Finishing up a PhD isn't a swift and easy process (something my family can find difficult to understand). It's made slightly more difficult if you move away, start a new job, or if your supervisor moves half way across the globe which is something many PhD students have to contend with. Although, supervisors are always busy even if they are in the same city as you are. I'm reaching the final stretch now. My final hand in date is the 29th of January. I wrote my first full draft back in October and immediately sent it to my supervisor to look over. I took a break over Christmas, and I started my new job in October, went to the Abu Dhabi science festival and then went home ... all great career stuff, but it delayed me a little getting the final bits of thesis completed. My supervisor didn't have too many comments or corrections, so I have only got a few final tweaks (and the dreaded references) to sort out before the end of January. I am finding it useful to have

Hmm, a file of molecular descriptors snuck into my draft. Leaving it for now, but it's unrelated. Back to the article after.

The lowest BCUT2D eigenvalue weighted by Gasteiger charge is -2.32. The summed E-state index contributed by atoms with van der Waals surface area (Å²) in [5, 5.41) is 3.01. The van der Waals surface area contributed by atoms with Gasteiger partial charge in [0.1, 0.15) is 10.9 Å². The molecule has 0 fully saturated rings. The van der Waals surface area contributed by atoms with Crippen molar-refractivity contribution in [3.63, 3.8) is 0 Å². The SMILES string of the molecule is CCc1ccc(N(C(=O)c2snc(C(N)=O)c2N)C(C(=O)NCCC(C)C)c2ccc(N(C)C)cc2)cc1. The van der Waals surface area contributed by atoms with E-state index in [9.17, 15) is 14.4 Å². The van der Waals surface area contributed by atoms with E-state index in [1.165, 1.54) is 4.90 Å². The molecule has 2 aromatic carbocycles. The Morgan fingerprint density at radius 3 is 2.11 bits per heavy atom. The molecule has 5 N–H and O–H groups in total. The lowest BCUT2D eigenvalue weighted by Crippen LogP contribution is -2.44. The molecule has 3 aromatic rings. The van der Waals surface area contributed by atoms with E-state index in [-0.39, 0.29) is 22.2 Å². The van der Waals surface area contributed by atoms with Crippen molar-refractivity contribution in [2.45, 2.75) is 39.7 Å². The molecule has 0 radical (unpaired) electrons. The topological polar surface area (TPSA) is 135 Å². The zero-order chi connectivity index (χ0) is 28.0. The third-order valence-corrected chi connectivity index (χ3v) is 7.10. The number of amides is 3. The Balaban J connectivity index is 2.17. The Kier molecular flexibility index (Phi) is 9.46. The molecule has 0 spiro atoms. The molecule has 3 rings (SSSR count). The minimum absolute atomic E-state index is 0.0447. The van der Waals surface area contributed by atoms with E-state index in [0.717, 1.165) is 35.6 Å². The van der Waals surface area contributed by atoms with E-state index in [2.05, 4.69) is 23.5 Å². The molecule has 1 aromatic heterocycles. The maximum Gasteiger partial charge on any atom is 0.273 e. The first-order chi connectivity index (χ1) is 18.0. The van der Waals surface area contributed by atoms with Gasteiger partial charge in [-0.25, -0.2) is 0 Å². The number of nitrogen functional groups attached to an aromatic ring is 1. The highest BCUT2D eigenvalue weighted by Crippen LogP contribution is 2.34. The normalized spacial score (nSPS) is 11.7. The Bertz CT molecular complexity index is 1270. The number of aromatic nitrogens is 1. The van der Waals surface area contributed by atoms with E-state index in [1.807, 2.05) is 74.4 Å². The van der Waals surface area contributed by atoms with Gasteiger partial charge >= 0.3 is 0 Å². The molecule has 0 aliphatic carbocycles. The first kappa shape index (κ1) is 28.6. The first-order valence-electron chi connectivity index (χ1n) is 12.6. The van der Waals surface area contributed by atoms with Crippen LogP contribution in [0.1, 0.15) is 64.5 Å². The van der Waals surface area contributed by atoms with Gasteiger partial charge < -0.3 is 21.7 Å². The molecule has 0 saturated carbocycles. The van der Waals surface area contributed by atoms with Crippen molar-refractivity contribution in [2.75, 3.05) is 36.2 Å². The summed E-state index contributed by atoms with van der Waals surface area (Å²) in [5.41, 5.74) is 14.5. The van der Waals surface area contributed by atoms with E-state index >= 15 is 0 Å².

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Post-doctoral researchers in Medical Sciences at the University of Aberdeen were told this week that they need to be publishing, on average, 3.25 papers per year in order to have a competitive chance of getting a research fellowship. I always get worried when I hear exact numbers being quoted as 'what you NEED to have'. The number, apparently was determined by asking research councils that give fellowship grants what they look for. A good idea in theory, the ones that answered the request said they want (on average) 3.25 papers per year. But do the people that receive fellowships really have that record? That isn't clear. With a decrease in research council funding is more research being funded by industry? I don't know, as I don't have the numbers. I'm just speculating, but, if you are industry funded my experience has been so far that you are likely to publish less as your results will go towards things like patents and be kept internally for the company.
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